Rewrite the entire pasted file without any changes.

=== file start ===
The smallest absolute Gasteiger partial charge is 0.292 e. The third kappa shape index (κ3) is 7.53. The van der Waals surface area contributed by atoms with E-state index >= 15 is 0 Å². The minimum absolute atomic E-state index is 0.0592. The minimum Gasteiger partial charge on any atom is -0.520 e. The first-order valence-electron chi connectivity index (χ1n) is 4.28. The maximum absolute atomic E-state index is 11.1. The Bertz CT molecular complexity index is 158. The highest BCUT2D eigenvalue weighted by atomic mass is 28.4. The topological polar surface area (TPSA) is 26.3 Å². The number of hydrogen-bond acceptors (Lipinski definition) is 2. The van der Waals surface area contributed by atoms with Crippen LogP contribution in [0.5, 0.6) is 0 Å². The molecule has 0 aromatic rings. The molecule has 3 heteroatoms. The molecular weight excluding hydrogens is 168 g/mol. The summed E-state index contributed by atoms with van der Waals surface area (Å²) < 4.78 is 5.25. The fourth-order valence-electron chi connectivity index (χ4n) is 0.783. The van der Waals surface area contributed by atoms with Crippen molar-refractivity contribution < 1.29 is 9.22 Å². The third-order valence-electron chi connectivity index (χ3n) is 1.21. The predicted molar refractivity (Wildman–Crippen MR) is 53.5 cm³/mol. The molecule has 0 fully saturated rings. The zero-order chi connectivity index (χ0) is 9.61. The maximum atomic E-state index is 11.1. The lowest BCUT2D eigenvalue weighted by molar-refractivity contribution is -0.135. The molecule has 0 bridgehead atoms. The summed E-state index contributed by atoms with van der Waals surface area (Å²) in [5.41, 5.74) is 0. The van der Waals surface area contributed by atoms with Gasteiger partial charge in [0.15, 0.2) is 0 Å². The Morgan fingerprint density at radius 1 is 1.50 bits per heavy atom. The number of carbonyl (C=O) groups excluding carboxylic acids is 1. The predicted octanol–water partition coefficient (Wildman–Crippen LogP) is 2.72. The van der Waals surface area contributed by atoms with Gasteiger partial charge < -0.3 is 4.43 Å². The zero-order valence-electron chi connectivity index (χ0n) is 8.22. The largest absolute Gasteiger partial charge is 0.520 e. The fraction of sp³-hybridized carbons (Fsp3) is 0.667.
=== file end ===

The smallest absolute Gasteiger partial charge is 0.292 e. The third kappa shape index (κ3) is 7.53. The van der Waals surface area contributed by atoms with E-state index >= 15 is 0 Å². The minimum absolute atomic E-state index is 0.0592. The minimum Gasteiger partial charge on any atom is -0.520 e. The first-order valence-electron chi connectivity index (χ1n) is 4.28. The maximum absolute atomic E-state index is 11.1. The Bertz CT molecular complexity index is 158. The highest BCUT2D eigenvalue weighted by atomic mass is 28.4. The topological polar surface area (TPSA) is 26.3 Å². The number of hydrogen-bond acceptors (Lipinski definition) is 2. The van der Waals surface area contributed by atoms with Crippen LogP contribution in [0.5, 0.6) is 0 Å². The molecule has 0 aromatic rings. The molecule has 3 heteroatoms. The molecular weight excluding hydrogens is 168 g/mol. The summed E-state index contributed by atoms with van der Waals surface area (Å²) < 4.78 is 5.25. The fourth-order valence-electron chi connectivity index (χ4n) is 0.783. The van der Waals surface area contributed by atoms with Crippen molar-refractivity contribution < 1.29 is 9.22 Å². The third-order valence-electron chi connectivity index (χ3n) is 1.21. The predicted molar refractivity (Wildman–Crippen MR) is 53.5 cm³/mol. The molecule has 0 fully saturated rings. The zero-order chi connectivity index (χ0) is 9.61. The maximum atomic E-state index is 11.1. The lowest BCUT2D eigenvalue weighted by molar-refractivity contribution is -0.135. The molecule has 0 bridgehead atoms. The summed E-state index contributed by atoms with van der Waals surface area (Å²) in [5.41, 5.74) is 0. The van der Waals surface area contributed by atoms with Gasteiger partial charge in [0.15, 0.2) is 0 Å². The Morgan fingerprint density at radius 1 is 1.50 bits per heavy atom. The number of carbonyl (C=O) groups excluding carboxylic acids is 1. The predicted octanol–water partition coefficient (Wildman–Crippen LogP) is 2.72. The van der Waals surface area contributed by atoms with Gasteiger partial charge < -0.3 is 4.43 Å². The zero-order valence-electron chi connectivity index (χ0n) is 8.22. The largest absolute Gasteiger partial charge is 0.520 e. The fraction of sp³-hybridized carbons (Fsp3) is 0.667.